|Title||Movement variability during single leg jump landings in individuals with and without chronic ankle instability.|
|Publication Type||Journal Article|
|Year of Publication||2012|
|Authors||Brown, CN, Bowser, B, Simpson, KJ|
|Journal||Clin Biomech (Bristol, Avon)|
|Date Published||2012 Jan|
|Keywords||Adolescent, Ankle Joint, Female, Humans, Joint Instability, Male, Movement, Range of Motion, Articular, Stress, Mechanical, Task Performance and Analysis, Young Adult|
BACKGROUND: Repeated episodes of giving way at the ankle may be related to alterations in movement variability.
METHODS: Eighty-eight recreational athletes (39 males, 49 females) were placed in 4 groups: mechanically unstable, functionally unstable, copers, and controls based on ankle injury history, episodes of giving way, and joint laxity. Lower extremity kinematics and ground reaction forces were measured during single leg landings from a 50% maximum vertical jump in the anterior, lateral, and medial directions. Ensemble curves of 10 trials were averaged and coefficients of variation were identified for ankle, knee, hip, and trunk motion in 3 planes. A log(e) (ln) transformation was performed on the data. Mixed model analyses of variance (ANOVAs) with Tukey post-hoc tests were utilized with Bonferroni corrections to α ≤ 0.008.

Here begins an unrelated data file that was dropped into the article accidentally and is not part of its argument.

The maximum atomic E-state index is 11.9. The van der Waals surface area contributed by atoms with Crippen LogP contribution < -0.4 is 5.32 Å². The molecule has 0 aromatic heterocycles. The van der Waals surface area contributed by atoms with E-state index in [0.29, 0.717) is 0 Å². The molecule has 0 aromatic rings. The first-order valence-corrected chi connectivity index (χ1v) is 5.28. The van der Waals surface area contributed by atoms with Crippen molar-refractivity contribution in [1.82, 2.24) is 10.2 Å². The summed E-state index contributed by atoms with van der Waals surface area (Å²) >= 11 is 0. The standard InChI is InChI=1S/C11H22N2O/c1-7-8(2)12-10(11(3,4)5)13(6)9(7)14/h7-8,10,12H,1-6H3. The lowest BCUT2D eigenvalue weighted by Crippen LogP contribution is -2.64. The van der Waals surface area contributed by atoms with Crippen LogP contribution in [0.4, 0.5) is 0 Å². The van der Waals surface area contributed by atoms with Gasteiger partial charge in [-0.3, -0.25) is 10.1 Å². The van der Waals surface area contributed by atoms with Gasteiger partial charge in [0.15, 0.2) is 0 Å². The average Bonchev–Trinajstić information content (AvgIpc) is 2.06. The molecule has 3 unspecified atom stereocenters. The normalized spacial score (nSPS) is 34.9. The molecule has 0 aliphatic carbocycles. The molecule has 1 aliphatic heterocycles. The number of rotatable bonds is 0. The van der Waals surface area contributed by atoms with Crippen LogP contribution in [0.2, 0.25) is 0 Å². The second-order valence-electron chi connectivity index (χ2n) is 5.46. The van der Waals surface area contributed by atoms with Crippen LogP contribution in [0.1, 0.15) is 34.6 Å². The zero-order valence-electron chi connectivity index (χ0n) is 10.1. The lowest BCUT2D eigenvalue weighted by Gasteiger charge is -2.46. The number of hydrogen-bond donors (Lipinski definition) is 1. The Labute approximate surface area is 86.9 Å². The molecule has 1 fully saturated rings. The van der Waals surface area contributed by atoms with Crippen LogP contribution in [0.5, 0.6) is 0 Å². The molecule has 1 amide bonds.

FINDINGS: At the knee, controls were more variable than functionally unstable and copers for knee rotation before initial contact, and were more variable during stance than functionally unstable in knee rotation (P ≤ 0.008). Interactions during stance revealed controls were more variable than functionally unstable in lateral jumps for hip flexion, and than mechanically and functionally unstable in hip abduction in the anterior direction (P≤0.008). Controls were more variable than all other groups in hip flexion and than mechanically unstable in hip abduction (P ≤0 .008).
INTERPRETATION: Individuals with ankle instability demonstrated less variability at the hip and knee compared to controls during single leg jump landings. Inability to effectively utilize proximal joints to perform landing strategies may influence episodes of instability.
|Alternate Journal||Clin Biomech (Bristol, Avon)|